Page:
For most of my life, my name has been mispronounced or misspelled by seemingly everyone unfamiliar with its cultural relevance. Often they’ll replace it with something more common (Alicia) or something spelled similarly (Asia) without realising their mistake. But constant mispronunciations (or the assignment of a nickname because your name is “tricky” to say or remember) are examples of name-based micro-aggressions that can result in anxiety when introducing yourself, and perhaps even evidence of an indifference to your feelings that amounts to a form of bullying. It can leave you feeling utterly demoralized, and ignoring the behaviour only allows for the mistreatment to persist.
Rita Kholi, an assistant professor of education, society, and culture at the University of California studying the effects of micro-aggressions on individuals, told NPR, “[t]he changing of people’s names has a racialized history … grounded the renaming [that occurred] during slavery. There is a lot of history that’s tied to this practice that is directly tied to racism.”
When these actions are perpetuated, mispronunciations become the accepted norm, continuing the cycle. Here’s what you can do to combat it if it’s happening to you.
If someone says your name wrong, don’t let it slide. Feel free to interrupt them with a correction or to let them know how to pronounce it properly. Bring attention to the importance of getting your name right. Podcaster Keya Roy, who co-hosts RadioActive Youth Media, said, “interrupting someone to say, ‘It’s Keya, not Keeya,’ isn’t me being irritating, it’s me putting my foot down against a vehicle of racism, and then in turn, creating an environment in which owning your name is the norm, not the exception.”
The act of correction signals to that person that the pronunciation of your name is important, and that it is their responsibility to learn it. If you are on the receiving end of such a correction, be attentive. If you aren’t sure how to say someone’s name, ask. Don’t make a guess, and certainly don’t simply give the person a nickname that’s easier for you to remember.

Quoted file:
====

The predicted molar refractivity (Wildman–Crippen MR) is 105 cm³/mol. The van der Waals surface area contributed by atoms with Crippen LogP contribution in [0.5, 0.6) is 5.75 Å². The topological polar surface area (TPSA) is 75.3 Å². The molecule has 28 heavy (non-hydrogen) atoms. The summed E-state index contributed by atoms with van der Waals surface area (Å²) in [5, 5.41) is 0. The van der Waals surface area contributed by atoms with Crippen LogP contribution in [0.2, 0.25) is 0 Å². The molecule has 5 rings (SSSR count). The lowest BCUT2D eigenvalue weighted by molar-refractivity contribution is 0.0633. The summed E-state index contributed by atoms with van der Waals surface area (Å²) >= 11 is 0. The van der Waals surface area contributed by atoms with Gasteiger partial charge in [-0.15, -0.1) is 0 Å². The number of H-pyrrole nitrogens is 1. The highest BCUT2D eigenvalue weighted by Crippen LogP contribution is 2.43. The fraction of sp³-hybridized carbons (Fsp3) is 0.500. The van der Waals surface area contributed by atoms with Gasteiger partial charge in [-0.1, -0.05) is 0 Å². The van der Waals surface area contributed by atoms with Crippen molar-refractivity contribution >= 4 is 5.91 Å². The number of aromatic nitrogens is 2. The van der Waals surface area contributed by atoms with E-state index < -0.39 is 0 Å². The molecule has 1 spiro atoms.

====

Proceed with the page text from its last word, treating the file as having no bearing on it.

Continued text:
Anticipate common mispronunciations
Having to repeatedly correct someone in a work or formal social setting is frustrating, and as a result, it can become difficult to maintain your professionalism. It is possible to be assertive but not rude in these situations. (Outside of a professional setting, the reaction is at your discretion). Fast Company suggests preemptively addressing any issues individuals might have with your name. For instance, introduce yourself with the proper phonetic pronunciation. A friend of mine always introduces herself as “Lacretta with an E.” This prompts people to say “La-cree-ta” instead of “La-Kret-a.” Stav Ziv, who has written about workplace discrimination for The Muse, noted that this type of repetition helps people register the proper pronunciation and remember it effectively moving forward.
Have a memorable conversation about your name
Go a step further and have a deeper conversation about your name. Telling the story of your name gives power to its cultural importance. It doesn’t have to be about teaching the other person a lesson (as it is not your job to be an ambassador for your culture — unless you want to be one). Rather, it’s about heading off potential issues by having a memorable conversation about your name and the right way to say it. If the person you’re talking to shares the story of their own name in turn, even better — yours will be that much more cemented in their memory.
We should all feel empowered by our names and able to be assertive with those who mispronounce them — whether through a thoughtless slip up or a persistent disregard for our feelings.